Dry shade has to be the most challenging planting situation in any garden. Whether it’s in the needle-laced ground beneath a pine tree, or the dusty soil in the rain-shadow of an over-hanging building, it is hard to imagine what would grow there from choice.
Even weed seeds wither at the very prospect. So what can you encourage to grow there, with a little help at the outset?
Gardening in shade is often considered both difficult and undesirable. However all at once the sun's rays are considered harmful and a shady retreat from the midday glare seems more restful and relaxing. So a garden already full of trees is a blessing. MyGardenSchool's latest online course ‘Gardening in Shade’ will take you through the steps of preparing the site, and designing the area and creating a ‘mood’, and finally finishing it off and outlining what maintenance it requires. You will be taken through different planting solutions for different aspects of shade, from woodland gardens through to a north facing walls and everything in between.
So now to share what I consider the ten best plants for shade. Firstly I have to say you must forget about what you would like, forget about showy flowers and grow to love the more modest, green survivors. It’s better to grow something that works, rather than struggling with something that does not.
1. Alchemilla mollis.
It may be common, it may seed freely, but it’s a survivor. I always get impatient with gardeners that moan about lady’s mantle.
How we hate anything that thrives in spite of everything. Alchemilla is a good looking plant that is almost evergreen with a foam of green flowers that is one of the delights of the summer garden. It copes with drought, copes with shade. If all else fails, try it.
2. Brunnera macrophylla.
Heart shaped leaves, gently cupped on stout stems, and a cloud of tiny forget-me-not flowers in spring.
There are pretty foliage forms, such as ‘Jack Frost’, but the species is just as lovely. It works well as ground cover and is ideal with spring-flowering bulbs which will also grow here.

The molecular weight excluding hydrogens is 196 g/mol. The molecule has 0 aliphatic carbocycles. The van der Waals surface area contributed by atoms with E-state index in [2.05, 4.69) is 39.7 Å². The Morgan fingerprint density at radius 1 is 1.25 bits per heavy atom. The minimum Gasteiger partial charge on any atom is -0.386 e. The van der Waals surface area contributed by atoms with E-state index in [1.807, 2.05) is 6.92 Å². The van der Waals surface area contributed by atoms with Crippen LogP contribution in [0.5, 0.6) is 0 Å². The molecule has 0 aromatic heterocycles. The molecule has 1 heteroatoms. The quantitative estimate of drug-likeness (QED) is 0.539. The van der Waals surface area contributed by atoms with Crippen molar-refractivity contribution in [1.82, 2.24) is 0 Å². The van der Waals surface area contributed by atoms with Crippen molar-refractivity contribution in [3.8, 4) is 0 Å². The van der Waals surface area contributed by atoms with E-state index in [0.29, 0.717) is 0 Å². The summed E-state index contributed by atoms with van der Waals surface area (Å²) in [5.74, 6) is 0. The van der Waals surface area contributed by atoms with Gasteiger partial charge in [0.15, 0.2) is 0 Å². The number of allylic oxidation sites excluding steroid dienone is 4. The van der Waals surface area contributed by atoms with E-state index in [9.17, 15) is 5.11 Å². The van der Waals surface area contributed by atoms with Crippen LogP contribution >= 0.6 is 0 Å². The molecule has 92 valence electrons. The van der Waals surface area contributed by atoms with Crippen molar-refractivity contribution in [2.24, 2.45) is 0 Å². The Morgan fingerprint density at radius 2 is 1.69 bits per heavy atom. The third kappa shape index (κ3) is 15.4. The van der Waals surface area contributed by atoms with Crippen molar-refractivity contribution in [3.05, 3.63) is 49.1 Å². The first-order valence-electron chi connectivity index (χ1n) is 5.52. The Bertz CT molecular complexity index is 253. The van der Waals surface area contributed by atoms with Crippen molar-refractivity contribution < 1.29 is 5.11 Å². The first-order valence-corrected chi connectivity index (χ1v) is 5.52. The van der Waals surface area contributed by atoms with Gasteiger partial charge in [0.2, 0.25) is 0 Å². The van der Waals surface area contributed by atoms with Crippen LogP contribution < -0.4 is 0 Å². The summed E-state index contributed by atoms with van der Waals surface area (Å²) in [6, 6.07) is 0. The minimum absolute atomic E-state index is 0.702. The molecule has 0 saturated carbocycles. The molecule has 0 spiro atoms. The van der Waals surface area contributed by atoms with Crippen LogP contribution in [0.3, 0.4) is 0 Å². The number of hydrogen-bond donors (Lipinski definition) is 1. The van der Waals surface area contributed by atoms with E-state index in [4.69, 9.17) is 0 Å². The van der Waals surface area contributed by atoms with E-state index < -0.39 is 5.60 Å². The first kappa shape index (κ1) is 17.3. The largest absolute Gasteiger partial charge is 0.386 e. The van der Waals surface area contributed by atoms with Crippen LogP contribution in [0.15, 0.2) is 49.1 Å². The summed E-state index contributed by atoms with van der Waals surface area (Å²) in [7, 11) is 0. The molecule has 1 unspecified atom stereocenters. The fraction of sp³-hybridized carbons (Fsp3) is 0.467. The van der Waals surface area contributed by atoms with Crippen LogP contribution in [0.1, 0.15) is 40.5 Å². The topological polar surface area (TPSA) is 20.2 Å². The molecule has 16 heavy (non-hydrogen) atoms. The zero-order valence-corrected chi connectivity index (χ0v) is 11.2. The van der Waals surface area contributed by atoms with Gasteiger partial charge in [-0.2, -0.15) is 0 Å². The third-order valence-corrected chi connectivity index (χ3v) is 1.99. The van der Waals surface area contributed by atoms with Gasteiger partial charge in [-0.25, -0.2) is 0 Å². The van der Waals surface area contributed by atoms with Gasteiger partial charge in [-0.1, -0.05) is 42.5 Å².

3. Euphorbia amygdaloides var. robbiae.
The wood spurge really does need shade, and you will have to help it with regular watering to get it started. Short upright stems carry whorled dark green leaves.
The stems are topped with lime green flowers in spring. This one can be sulky in some situations and rampant in others.
4. Galium odoratum.
Woodruff, isn’t evergreen; it dies down to the ground in winter. However, it does produce a fantastic carpet of the brightest green, sprinkled with tiny white flowers in spring and lasts through summer.
The fine stems and whorls of narrow leaves are aromatic and can be used to transform a jug of cheap white wine into something special. What more do you want from a shady spot?
5. Geranium macrorrhizum ‘Bevans’.
We tend to think of geraniums as hot, dry and sunny, but several are good in shade. Big root geranium is one of the best and forms a carpet of rhizomes and prettily cut leaves.
Attractive pink flowers and foliage that colours in autumn makes this a really good choice for ground cover in dry shade.
6. Lamium maculatum ‘White Nancy’.
The deadnettles are good for ground cover, and this one creates the most silvery carpet of them all. The leaves are almost reflective and the white flowers shine out from a shady spot. It hates damp conditions, so it almost loves dry shade.
7. Vinca minor.
The lesser periwinkle is the one with fine creeping stems and small evergreen leaves. There are many varieties to choose from, although I must admit I like the blue-flowered ones best.
Vinca minor ‘Aureovariegata’ is bright and cheerful with soft gold and green leaves and sapphire blooms. Periwinkles are survivors and are really useful for underplanting.
8. Mahonia aquifolium ‘Apollo’.
Probably the showiest subject I’m going to recommend here. Low growing to 60cm (2ft) it has holly-like foliage on upright stems.
The clusters of bright yellow spring flowers make this the showiest variety of Oregon grape. The foliage often flushes purple in winter.
9. Epimedium x versicolor ‘Sulphureum’.
This is supposed to be the most drought tolerant of the epimediums with pretty leaves on slender stems and delicate little yellow flowers. However it is deciduous and dies down to the ground in winter.
I grow Epimedium rubrum. Not for the flowers but for the evergreen leaves which seem to thrive under my pine tree. In situations that get some sun they flush red in winter. Mine stay green!
10. Tellima grandiflora
The common name fringe cups makes this plant sound almost attractive. It may be a bit dull green and boring, but its delicate stems of fringed green-yellow flowers are almost charming.
Green maple-like leaves, similar to those of heucheras on low, loose clumps. Good with ferns and epimediums.
So those are my top ten recommendations. Not exactly a riot of colour, but cool, green and sophisticated. With a very good chance of even more than survival. Give them a go.
Other good plants for dry shade
Hedera helix vars.
Berberis x stenophylla
Prepare the ground well and add plenty of organic matter when planting. Water plants thoroughly before and after planting and regularly through the first season.
Plant in fall when the weather is cooler and the soil is moist. New plants have all winter to get established.